PICOT 2 Table Guidelines

1. Grading the Evidence – Assign a “Quality Rating” for each individual study (Dearholt and Dang, 2012, A, B, or C). Quality Rating using the scheme below (Newhouse) or the one from Dearholt and Dang (2012)

a. Quality Rating Scheme from Newhouse, R.P. (2006). Examining the support for evidence-based nursing practice. Journal of Nursing Administration, 36(7-8), 337-40.

A: High – consistent results with sufficient sample, adequate control, and definitive conclusions; consistent recommendations based on extensive literature review that includes thoughtful reference to scientific literature

B: Good – reasonably consistent results; sufficient sample, some control, with fairly definitive conclusions; reasonably consistent recommendations based on fairly comprehensive literature review that includes some reference to scientific evidence

C: Low/major flaw – Little evidence with inconsistent results; insufficient sample size; conclusions cannot be drawn.

2. Create a Strengths and Weaknesses Table for each study in your review. Using the table, discuss the strengths and weaknesses of the evidence. Include threats to internal and external validity for each article. To critique/identify strengths and weaknesses of each article, you may use the Rapid Critical Appraisal Forms (Melnyk & Fineout-Overholt, 2014), or the Quantitative Article Critique Tool, although you will not include these forms tools in your paper.

Strengths and Weaknesses Table

Evidence Based Practice Question (PICO(T)):

Source (Authors, year)



Level of Quality Rating



3. Overall Evidence Synthesis: Using the Evidence Review table from PICOT 1, discuss the similarities and differences between the studies. Discuss agreement about the results among studies. Discuss strengths and weaknesses of the studies in the table and how these compare to one another.

Summative Evidence Rating Table:

Evidence Based Practice Question (PICO):

Level of Evidence

Number of


Summary of Findings

Overall Quality

4. Gaps – Identify what is not known as a result of the evidence synthesis. Inconsistencies in study populations, interventions, comparison, and outcomes were discussed as gaps in the evidence. Make recommendations for future research to address identified gaps. Were studies difficult to compare because the intervention and/or outcomes of differed from one study to another?

5. Recommendation for practice

a. Discuss considerations when deciding to apply or not apply the evidence to practice (practice context, patient preferences, strength of the evidence).

b. Identify potential barriers to implementation of the evidence (feasibility, ethical concerns, resources, risk/benefit to patient/organization).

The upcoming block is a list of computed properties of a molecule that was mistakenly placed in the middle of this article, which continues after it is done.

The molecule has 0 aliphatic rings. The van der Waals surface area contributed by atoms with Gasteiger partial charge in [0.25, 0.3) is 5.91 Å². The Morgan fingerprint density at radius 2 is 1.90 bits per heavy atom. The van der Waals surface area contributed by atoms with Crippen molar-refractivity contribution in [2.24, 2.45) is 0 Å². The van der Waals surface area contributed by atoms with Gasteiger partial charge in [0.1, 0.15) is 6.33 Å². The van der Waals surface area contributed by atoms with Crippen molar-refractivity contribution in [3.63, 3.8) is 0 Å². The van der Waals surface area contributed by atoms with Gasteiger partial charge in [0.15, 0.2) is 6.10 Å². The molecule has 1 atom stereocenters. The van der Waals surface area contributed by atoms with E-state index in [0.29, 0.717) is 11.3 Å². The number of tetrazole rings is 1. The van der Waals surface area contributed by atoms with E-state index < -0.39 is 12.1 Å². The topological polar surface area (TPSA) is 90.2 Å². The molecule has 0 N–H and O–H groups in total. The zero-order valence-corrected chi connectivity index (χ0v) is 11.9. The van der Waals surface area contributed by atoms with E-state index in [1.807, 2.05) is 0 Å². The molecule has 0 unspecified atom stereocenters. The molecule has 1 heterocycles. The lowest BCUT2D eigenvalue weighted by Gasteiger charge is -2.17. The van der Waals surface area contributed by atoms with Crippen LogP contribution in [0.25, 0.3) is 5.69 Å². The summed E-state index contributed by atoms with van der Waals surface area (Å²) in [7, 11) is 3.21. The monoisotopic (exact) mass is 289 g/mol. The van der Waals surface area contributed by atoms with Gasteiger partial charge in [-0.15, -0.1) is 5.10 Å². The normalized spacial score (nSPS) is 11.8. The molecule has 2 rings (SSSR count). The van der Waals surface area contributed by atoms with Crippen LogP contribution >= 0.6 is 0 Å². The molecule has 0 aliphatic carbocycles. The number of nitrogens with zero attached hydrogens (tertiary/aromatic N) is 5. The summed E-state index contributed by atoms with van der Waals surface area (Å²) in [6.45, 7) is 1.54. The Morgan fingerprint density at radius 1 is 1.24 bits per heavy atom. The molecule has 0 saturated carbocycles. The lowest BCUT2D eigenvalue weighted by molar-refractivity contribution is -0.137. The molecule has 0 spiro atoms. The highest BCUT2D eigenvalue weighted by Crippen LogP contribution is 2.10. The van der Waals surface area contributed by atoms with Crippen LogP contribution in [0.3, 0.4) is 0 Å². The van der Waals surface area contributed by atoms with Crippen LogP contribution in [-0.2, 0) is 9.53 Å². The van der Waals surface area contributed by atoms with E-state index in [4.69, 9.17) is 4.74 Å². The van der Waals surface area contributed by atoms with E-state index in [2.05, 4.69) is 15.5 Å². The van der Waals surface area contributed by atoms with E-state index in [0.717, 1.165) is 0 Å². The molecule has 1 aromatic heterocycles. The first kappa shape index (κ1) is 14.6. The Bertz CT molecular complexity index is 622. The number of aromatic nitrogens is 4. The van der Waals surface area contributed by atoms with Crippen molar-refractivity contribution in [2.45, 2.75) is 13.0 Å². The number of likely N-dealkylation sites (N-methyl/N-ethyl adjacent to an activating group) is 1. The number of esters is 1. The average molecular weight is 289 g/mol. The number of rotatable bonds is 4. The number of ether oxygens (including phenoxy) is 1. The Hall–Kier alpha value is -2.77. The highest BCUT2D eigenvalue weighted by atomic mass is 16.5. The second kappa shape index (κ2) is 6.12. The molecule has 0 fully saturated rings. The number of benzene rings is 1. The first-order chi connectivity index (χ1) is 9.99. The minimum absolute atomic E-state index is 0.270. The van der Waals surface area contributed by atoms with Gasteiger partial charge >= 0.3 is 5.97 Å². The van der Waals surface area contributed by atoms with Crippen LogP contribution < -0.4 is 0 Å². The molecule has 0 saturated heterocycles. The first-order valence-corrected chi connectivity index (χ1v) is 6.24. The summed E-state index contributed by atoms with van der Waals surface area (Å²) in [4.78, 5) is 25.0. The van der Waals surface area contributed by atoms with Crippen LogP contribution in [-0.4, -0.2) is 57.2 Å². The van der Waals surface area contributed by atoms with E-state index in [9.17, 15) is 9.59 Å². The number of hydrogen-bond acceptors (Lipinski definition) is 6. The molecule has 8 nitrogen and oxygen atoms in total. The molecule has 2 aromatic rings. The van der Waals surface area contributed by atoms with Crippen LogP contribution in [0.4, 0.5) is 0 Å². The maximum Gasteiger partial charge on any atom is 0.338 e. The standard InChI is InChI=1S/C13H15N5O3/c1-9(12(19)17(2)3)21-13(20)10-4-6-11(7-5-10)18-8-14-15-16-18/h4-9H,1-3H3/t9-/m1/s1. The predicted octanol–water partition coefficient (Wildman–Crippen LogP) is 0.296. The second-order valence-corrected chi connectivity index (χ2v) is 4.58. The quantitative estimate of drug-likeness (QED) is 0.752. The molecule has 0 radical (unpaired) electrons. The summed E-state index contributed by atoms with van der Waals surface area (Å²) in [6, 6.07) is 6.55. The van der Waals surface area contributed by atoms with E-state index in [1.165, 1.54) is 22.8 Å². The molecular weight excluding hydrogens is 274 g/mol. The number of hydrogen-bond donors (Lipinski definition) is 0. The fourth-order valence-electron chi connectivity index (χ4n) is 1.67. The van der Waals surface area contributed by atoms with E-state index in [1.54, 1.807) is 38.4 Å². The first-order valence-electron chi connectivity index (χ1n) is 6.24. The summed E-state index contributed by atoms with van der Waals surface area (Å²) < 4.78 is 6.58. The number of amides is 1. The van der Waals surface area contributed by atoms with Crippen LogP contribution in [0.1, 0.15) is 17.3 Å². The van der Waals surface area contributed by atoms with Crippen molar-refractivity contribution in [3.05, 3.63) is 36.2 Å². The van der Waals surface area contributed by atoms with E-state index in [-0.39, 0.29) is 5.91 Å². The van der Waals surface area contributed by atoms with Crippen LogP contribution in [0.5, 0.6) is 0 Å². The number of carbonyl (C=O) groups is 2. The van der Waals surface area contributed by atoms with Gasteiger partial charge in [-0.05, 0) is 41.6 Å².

c. Make a recommendation for practice for a specific population/setting based on the evidence, with USPSTF Grade Rating.

i. This recommendation is based on weighing the rating you gave to each studies evidence, similarities and differences between studies, major validity threats, feasibility of the decision, resources needed, ethical issues, potential risks and benefits at the patient, nursing, and organizational levels, and patients’ or health care professionals’ differences that may limit the full implementation of the evidence.

Recommendation based on the methodology used by the U.S. Preventative Services Task Force (USPSTF):



Suggestions for Practice


The USPSTF recommends the service. There is high certainty that the net benefit is substantial.

Offer/provide this service.


The USPSTF recommends the service. There is high certainty that the net benefit is moderate or there is moderate certainty that the net benefit is moderate to substantial.

Offer/provide this service.


Note: The following statement is undergoing revision. Clinicians may provide this service to selected patients depending on individual circumstances. However, for most individuals without signs or symptoms there is likely to be only a small benefit from this service.

Offer/provide only if other considerations support the offering or providing of the service in an individual patient.


The USPSTF recommends against the service. There is moderate or high certainty that the service has no net benefit or that the harms outweigh the benefits.

Disourage the use of this service.


The USPSTF concludes that the current evidence is insufficient to assess the balance of benefits and harms of the service. Evidence is lacking, of poor quality, or conflicting, and the balance of benefits and harms cannot be determined. Read the clinical considerations section of USPSTF Recommendation Statement.

If offered, patients should understand the uncertainty about the balance of benefits and harms.

Source: U.S. Preventive Services Task Force Ratings. U.S. Preventive Services Task Force. December 2013.

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